There’s no questioning that the DC Expanded Universe (DCEU) has been rather difficult for mainstream audiences to swallow. I, and my colleagues here at Article Asylum have found the DCEU, on the whole, is a dish that is not only delicious, but reheats great. Like baked spaghetti, some things are even better the second time and, apart from Suicide Squad (Squash? …if we go with the food analogy), the DCEU has been just like that. The trouble is that most people are not keen to come back a second time if they did not like it the first. Wonder Woman had the daunting task of being spectacular on the surface while still being rewarding in depth. Party Jenkins’ film succeeds in that endeavor.
Chris Pine, Robin Wright, David Thewlis, and Lucy Davis turn out good performances that invest the audience in what’s going on around them. Much must be said for the absolute scene stealer that is Gal Gadot. Gal does a great job portraying the hopeful yet naive Diana. She is a warrior and doesn’t take “no” for an answer, and I’m saying that about Gal. The Israeli actress brings her all to every scene and rather than overshadowing her castmates she accents them. Gal is capable of shifting between charm, humor, and power with convincing realism and honest characterization. This is her film and it shows. That being said, I must commend Chris Pine for his solid job as her supporting castmate and doing a bang-up job at making us like him. Lucy Davis produces a laugh nearly ever frame she’s on screen as Etta Candy. And… well, there are some performances I can’t detail without spoiling so just trust me in this: they are largely satisfactory. The only concern I had is with Danny Huston as General Ludendorff, who just comes across as a real mustache twirler.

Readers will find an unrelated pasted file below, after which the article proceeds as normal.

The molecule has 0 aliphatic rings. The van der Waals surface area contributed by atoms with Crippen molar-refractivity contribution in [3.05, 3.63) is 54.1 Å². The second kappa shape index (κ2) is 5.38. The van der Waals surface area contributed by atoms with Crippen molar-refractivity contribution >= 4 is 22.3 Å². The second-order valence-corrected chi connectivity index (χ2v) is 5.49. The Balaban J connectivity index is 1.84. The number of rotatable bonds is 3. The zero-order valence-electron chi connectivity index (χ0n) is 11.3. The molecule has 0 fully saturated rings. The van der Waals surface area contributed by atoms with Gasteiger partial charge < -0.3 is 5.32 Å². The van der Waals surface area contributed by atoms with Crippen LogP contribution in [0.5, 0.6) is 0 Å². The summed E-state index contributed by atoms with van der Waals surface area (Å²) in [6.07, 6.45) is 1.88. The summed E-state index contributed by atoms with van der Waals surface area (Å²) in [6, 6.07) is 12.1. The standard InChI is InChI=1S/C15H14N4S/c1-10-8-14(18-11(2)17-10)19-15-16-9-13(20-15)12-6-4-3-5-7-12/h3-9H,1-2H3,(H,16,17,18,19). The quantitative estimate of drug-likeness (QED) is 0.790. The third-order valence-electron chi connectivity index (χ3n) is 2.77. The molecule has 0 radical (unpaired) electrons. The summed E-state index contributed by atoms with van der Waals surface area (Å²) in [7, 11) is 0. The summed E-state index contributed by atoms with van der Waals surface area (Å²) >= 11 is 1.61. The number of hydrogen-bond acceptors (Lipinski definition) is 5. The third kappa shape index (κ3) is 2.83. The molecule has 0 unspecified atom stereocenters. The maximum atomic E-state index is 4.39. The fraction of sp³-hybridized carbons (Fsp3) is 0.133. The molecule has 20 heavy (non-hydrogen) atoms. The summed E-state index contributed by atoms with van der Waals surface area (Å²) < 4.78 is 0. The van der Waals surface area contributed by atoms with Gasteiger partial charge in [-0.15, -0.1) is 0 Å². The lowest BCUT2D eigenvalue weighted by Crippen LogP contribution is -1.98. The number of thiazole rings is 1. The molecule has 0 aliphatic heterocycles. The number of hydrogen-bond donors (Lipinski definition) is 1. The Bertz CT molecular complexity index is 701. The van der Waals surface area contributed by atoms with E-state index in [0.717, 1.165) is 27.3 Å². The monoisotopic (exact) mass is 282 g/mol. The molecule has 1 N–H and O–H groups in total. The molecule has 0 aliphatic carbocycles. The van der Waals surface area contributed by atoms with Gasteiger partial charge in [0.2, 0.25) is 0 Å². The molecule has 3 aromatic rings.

The story is straightforward and easy to digest in one sitting but is also filled with just enough depth to reward multiple viewings. We follow the naive, hopeful, strong, and morally steadfast Diana as she grows up on the Amazonian Island, Themyscira. Her idyllic life is interrupted when Chris Pine’s Steve Trevor’s plane crashes in the waters of Themyscira and he is pursued by his German foes. Trevor explains to the Amazonian the urgency of his mission and Diana enters into the world of men (against her mother’s wishes) as the First World War is raging. Thinking that mankind is only the way it is because it is suffering under the yolk of Ares, the God of War, Diana embarks on a mission to find and destroy this celestial foe. The result is a gleeful blend of Greek Mythology and history. Diana struggles to understand the world of men and it’s masculine dominance but she does not struggle at leaping in to contradict and challenge it. The themes of war, duty, feminism, standing up for righteousness, and the nature of mankind are strong throughout the film and it does a great job of exploring these themes with sufficient depth to justify all of them. It never quite reaches the philosophical heaviness of Batman v Superman or Man of Steel, but it also avoids being quite as shallow as Suicide Squad.
Action, set pieces, and cinematography are in fine form for this first major Super Heroine Film (Society is not counting Catwoman or Elektra and we all know it). There are some truly iconic moments and slow-mo flair that is reminiscent of Zack Snyder’s style. Few films have to juggle the feel of a war film AND a comic book movie (Captain America: The First Avenger being a notable exception), but even fewer do it so well. I will note that the action takes a dip in quality by the third act, which is a shame but not enough to derail what the film had done before it.
In summary, Wonder Woman is a delightfully solid comic book film and is absolutely sane. I want to make a note on my scoring system. The “Overall” Score simply tallies the passing marks for the overall areas and so a perfect score does not indicate a perfect film, but rather one that passes in every graded area. Please, go watch the film and enjoy it. I can give no higher praise to a film than to encourage others to see it.